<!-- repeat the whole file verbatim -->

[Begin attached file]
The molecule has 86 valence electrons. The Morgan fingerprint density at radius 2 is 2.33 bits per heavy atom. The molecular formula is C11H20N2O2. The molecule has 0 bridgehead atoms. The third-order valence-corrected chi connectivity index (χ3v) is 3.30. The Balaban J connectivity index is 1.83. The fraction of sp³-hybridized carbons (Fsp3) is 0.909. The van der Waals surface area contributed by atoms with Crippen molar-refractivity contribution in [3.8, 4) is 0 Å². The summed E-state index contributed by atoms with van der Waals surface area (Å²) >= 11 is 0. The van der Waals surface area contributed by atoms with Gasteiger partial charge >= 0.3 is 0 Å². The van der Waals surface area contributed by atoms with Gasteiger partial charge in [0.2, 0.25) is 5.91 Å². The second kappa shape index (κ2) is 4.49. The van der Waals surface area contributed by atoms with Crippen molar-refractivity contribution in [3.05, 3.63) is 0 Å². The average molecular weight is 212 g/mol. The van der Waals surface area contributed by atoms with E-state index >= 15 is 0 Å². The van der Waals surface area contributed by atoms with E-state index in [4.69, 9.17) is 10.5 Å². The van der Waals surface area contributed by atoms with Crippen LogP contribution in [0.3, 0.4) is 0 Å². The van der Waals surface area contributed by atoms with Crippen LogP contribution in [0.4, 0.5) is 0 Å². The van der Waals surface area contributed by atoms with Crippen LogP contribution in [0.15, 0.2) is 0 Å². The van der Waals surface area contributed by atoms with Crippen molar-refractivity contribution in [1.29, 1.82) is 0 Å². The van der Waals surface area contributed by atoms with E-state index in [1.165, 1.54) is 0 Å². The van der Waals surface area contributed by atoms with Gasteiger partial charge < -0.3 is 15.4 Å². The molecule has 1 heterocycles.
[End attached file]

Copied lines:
The molecule has 86 valence electrons. The Morgan fingerprint density at radius 2 is 2.33 bits per heavy atom. The molecular formula is C11H20N2O2. The molecule has 0 bridgehead atoms. The third-order valence-corrected chi connectivity index (χ3v) is 3.30. The Balaban J connectivity index is 1.83. The fraction of sp³-hybridized carbons (Fsp3) is 0.909. The van der Waals surface area contributed by atoms with Crippen molar-refractivity contribution in [3.8, 4) is 0 Å². The summed E-state index contributed by atoms with van der Waals surface area (Å²) >= 11 is 0. The van der Waals surface area contributed by atoms with Gasteiger partial charge >= 0.3 is 0 Å². The van der Waals surface area contributed by atoms with Gasteiger partial charge in [0.2, 0.25) is 5.91 Å². The second kappa shape index (κ2) is 4.49. The van der Waals surface area contributed by atoms with Crippen molar-refractivity contribution in [3.05, 3.63) is 0 Å². The average molecular weight is 212 g/mol. The van der Waals surface area contributed by atoms with E-state index >= 15 is 0 Å². The van der Waals surface area contributed by atoms with E-state index in [4.69, 9.17) is 10.5 Å². The van der Waals surface area contributed by atoms with Crippen LogP contribution in [0.3, 0.4) is 0 Å². The van der Waals surface area contributed by atoms with Crippen LogP contribution in [0.4, 0.5) is 0 Å². The van der Waals surface area contributed by atoms with Crippen LogP contribution in [0.15, 0.2) is 0 Å². The van der Waals surface area contributed by atoms with Crippen molar-refractivity contribution in [1.29, 1.82) is 0 Å². The van der Waals surface area contributed by atoms with E-state index in [1.165, 1.54) is 0 Å². The van der Waals surface area contributed by atoms with Gasteiger partial charge < -0.3 is 15.4 Å². The molecule has 1 heterocycles.